Almost Half Of Small Business Have Cut Wages

It has emerged that 45% of all small and medium businesses in Ireland have implemented a pay cut due to the economic downturn.

The bi-monthly pay and conditions report from Irish Small and Medium Enterprises (ISME) also says 49% have introduced a pay freeze, resulting in 94% of all their workers suffering from the financial crisis.

The ISME said the survey of 2,000 firms confirmed that smaill and medium enterprises were continuing to downsize, with over one in four companies intending to make redundancies in the next 3 months while 50% of businesses are already operating on reduced hours.

Commenting on the survey results, ISME Chief Executive, Mark Fielding, said: “The figures confirm that labour intensive SMEs companies have no option but to cut their wage bills.

"The fact that many of these companies are implementing redundancies and reducing working hours is indicative of the drastic measures that have to be introduced just to stay afloat. Unless the cost of labour in this Country is dramatically reduced, many of these companies will simply cease to exist”.

Mr Fielding added that the figures were the result of high labour costs, which needed to be cut across the economy and not just in the private sector.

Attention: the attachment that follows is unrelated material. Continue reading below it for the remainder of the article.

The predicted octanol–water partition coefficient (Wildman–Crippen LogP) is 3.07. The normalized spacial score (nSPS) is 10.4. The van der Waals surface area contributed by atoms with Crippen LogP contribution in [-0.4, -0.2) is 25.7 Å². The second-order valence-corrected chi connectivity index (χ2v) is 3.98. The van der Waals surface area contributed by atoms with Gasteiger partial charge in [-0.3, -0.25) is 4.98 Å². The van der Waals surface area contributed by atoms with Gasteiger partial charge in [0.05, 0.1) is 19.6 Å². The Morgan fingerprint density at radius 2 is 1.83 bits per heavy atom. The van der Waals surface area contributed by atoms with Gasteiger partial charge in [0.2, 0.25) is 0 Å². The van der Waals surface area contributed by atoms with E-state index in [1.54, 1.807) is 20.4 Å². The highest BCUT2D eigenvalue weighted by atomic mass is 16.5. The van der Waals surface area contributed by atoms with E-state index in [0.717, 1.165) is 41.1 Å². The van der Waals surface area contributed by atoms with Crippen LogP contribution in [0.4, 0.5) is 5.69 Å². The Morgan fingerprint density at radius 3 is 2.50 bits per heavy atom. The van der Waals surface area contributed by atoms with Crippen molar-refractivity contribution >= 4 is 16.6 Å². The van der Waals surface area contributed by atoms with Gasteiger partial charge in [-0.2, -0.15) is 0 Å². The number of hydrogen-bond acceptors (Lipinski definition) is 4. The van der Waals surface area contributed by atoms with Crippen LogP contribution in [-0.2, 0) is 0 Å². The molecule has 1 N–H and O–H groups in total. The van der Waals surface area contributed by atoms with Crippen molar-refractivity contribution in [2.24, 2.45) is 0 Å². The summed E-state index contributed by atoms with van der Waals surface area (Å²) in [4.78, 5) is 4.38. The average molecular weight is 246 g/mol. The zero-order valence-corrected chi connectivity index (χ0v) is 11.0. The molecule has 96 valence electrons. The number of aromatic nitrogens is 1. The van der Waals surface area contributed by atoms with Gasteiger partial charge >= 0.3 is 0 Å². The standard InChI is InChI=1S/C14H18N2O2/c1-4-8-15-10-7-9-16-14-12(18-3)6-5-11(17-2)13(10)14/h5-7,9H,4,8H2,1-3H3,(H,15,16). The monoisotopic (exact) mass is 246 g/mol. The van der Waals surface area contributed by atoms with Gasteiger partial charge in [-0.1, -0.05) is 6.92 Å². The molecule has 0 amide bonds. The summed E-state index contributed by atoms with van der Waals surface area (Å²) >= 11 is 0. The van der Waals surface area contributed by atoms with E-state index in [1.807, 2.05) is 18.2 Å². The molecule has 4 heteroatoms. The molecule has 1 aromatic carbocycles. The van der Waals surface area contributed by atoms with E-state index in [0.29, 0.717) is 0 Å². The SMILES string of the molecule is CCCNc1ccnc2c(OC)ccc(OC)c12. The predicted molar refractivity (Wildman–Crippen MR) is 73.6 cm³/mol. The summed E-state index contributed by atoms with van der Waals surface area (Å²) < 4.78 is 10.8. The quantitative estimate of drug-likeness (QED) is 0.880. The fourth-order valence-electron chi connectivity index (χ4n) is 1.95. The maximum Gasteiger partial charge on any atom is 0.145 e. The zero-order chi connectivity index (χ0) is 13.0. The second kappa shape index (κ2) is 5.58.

"This means that cutting the public sector pay bill is now a necessity. However we cannot wait for a new Benchmarking process, as recommended by An Bord Snip. The Government, as the employer, must act immediately and bring some semblance of reason to a situation where every euro of private sector taxation is being used to prop up the sheltered public sector,” he added.

The comments come just as The Midwest Taskforce, established by the Taniaste Mary Coughlan to reduced unemployment in the Midwest region, found that unemployment might rise to 20% in the region if the issue of labour competitiveness is not tackled.

The report, which was published by the Tánaiste Mary Coughlan yesterday, recommended the development of national strategy, targeting a 20% reduction in costs, including the civil service.

Meanwhile, in the North, there are moves afoot to introduce a scheme for rates reductions to boost SMEs.

The Stormont Finance Minister, Sammy Wilson, is behind the proposal.

See: Rates Relief For SMEs Proposed


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